In this study, a methodology was incorporated that allowed for the evaluation of individual biological process performance data to make an estimation of the overall treatment reliability for the entire facility, for water quality parameters such as BOD, TSS, TN, and TP, which may be removed to levels that are specified by the regulatory agency in the province of Ontario. It is believed that many WWTPs in small communities may not have the resources to participate in true benchmarking exercises; nevertheless, incorporating the concepts of KPIs in the process evaluation can be beneficial in providing a comparative assessment of performance. Equations (5)–(8) were used for determining R (%), CV, and COR, in terms of the compliance of effluent BOD, TSS, TN and TP with discharge standards. In total, records from the eight WWTPs were analyzed. The mean influent flow, the mean concentrations of raw and treated wastewater, and the mean removal efficiencies associated with the four treatment technologies were determined.

The mean influent flow, the mean concentrations of raw and treated wastewater and the mean removal efficiencies associated with the five treatment technologies are presented in Table 3. In general, some variability was noticed in the effluent concentrations and in the removal efficiencies, considering the analyzed constituents and treatment technologies. Effluent concentrations from urban WWTPs are inherently variable due to the dynamic nature of the influent loads and environmental characteristics (e.g., temperature, pH, DO) in each process considered in this study. The extent of effluent variability depends on the behavior of the influent loads and environmental factors, and the treatment process itself, where operating at longer HRTs typically provides higher buffering capacity when compared to compact treatment systems which are more susceptible to process instabilities due to the fluctuations in influent characteristics (Oliveira & Von Sperling 2008). In the WWTPs investigated in this study, the average removal efficiencies for BOD exceeded 90% for most plants, except for RBC-2 Facility (RBC-2.1 86%) and EAAS Facility (83%). Similarly, all plants were effective in removing TSS, with average removal efficiencies above 90%, except RBC-2.1, RBC-2.3, and EAAS Facility, where the removals were 85, 88, and 87%, respectively. Chemical phosphorus removal was applied in all plants resulting in effective treatment except in RBC-2 Facility, where TP removal is not required as per the ECA.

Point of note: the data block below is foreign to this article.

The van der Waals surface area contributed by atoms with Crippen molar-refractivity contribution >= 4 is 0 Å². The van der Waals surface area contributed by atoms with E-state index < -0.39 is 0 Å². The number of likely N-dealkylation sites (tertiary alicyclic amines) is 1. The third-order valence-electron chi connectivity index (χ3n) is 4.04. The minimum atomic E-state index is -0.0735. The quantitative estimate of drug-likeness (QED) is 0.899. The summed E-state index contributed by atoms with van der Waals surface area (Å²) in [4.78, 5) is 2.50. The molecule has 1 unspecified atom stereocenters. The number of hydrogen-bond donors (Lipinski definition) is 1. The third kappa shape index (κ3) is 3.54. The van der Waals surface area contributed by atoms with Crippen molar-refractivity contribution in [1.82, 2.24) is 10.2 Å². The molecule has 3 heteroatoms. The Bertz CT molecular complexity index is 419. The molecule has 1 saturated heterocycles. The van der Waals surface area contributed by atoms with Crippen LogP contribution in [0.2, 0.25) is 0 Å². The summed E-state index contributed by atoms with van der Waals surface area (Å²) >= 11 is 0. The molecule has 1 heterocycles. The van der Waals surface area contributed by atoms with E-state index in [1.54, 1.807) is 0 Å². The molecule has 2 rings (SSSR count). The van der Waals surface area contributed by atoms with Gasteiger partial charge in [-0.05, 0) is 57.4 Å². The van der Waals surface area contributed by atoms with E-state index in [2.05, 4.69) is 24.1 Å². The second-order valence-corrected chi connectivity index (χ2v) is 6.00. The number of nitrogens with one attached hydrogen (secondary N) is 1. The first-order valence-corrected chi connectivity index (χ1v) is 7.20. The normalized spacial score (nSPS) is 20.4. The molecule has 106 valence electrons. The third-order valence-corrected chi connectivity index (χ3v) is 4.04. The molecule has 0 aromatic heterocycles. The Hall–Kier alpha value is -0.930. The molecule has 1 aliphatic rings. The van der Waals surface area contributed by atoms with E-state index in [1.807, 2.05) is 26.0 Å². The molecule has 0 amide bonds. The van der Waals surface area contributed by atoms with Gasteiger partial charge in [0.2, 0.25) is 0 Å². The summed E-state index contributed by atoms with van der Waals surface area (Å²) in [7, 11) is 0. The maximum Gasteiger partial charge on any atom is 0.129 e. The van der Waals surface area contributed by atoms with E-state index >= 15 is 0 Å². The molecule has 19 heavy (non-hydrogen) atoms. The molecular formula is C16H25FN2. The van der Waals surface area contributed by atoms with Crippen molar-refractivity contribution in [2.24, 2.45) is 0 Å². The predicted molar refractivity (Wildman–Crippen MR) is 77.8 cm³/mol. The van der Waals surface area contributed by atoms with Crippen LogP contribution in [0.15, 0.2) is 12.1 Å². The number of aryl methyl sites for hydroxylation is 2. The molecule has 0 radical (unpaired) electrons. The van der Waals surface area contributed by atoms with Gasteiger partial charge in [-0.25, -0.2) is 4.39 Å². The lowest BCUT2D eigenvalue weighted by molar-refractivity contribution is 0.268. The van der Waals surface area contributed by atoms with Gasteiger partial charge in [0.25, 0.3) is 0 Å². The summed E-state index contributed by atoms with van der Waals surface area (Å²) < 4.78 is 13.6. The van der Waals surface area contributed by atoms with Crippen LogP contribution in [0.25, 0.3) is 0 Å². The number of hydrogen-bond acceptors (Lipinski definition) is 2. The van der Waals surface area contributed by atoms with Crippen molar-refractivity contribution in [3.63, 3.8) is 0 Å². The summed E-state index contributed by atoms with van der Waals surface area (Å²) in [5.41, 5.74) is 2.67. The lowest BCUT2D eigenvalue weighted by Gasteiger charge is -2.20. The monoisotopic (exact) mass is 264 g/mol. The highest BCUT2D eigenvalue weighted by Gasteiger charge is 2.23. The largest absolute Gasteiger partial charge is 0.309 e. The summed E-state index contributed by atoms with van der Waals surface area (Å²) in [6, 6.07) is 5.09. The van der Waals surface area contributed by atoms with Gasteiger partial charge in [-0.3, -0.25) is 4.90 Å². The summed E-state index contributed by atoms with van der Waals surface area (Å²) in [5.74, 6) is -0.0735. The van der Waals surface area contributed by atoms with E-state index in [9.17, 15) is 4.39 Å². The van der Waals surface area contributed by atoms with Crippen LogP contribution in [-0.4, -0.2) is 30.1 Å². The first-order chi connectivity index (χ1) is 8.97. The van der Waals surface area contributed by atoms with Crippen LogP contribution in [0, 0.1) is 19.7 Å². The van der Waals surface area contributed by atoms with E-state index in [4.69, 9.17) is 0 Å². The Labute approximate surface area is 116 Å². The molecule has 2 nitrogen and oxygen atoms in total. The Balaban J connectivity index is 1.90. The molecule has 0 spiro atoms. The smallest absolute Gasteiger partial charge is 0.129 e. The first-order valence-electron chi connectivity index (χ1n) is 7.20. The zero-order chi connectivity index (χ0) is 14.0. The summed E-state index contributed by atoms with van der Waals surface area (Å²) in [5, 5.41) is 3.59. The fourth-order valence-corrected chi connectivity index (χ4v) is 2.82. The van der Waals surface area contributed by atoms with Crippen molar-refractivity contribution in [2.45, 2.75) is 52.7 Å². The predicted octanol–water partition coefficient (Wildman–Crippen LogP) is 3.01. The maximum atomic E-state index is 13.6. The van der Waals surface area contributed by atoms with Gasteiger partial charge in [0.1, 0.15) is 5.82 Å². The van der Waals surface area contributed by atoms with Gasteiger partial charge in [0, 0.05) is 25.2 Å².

Table 3

Removal efficiencies for different WWTPs

TechnologyRBCSBRMBRMBBREAAS
RBC-2 Facility (2013–2020)
PlantRBC-1 Facility (2017)RBC 2.1RBC 2.2RBC 2.3RBC-3 Facility (2017)SBR-1 Facility (2017)SBR-2 Facility (2017)MBR Facility (2019–2020)Lagoon Facility (2017)EAAS Facility (2020)
Avg. flow (m3/d) 53.4 42.7 42.7 35.7 103.1 241.2 23.4 30.4 1,721.7 175.50
BOD (mg/L) Inf. 143.353.0 99.642.0 273.8332 124.369 143.353.0 325.7180.0 18684.0 21370.0 146.472.0 98.8099.40
Eff. 4.12.50 14.243.0 13.410.0 10.915 4.12.50 5.14.0 2.51.0 20.0 4.13.50 5.60
% rem. 97.02.0 86.063.0 95.010.0 91.018.0 97.02.0 98.01.0 99.01.0 99.00.40 97.02.0 83.2044.0
TSS (mg/L) Inf. 11250 112.075.0 251.7300 144.9102 11248.0 248.8325.0 166.9136.0 325.1226.0 117.552.0 154.0140.0
Eff. 7.94.0 16.919.0 14.816.0 17.923.0 7.84.0 7.0 + 6.0 5.53.0 2.62.0 6.88.0 11.09.0
% rem. 93.07.0 85.022.0 94.018.0 88.021.0 93.011.0 97.03.0 94.08.0 99.01.0 94.09.0 87.0.0
TP (mg/L) Inf. 4.591.25 6.021.0 7.414.0 7.102.0 4.591.20 11.5023.0 7.272.0 6.74 2.101.0 2.48
Eff. 0.110.06 4.690.60 4.571.0 4.621.0 0.110.10 0.260.40 0.781.0 0.200.13 0.080.02 0.140.10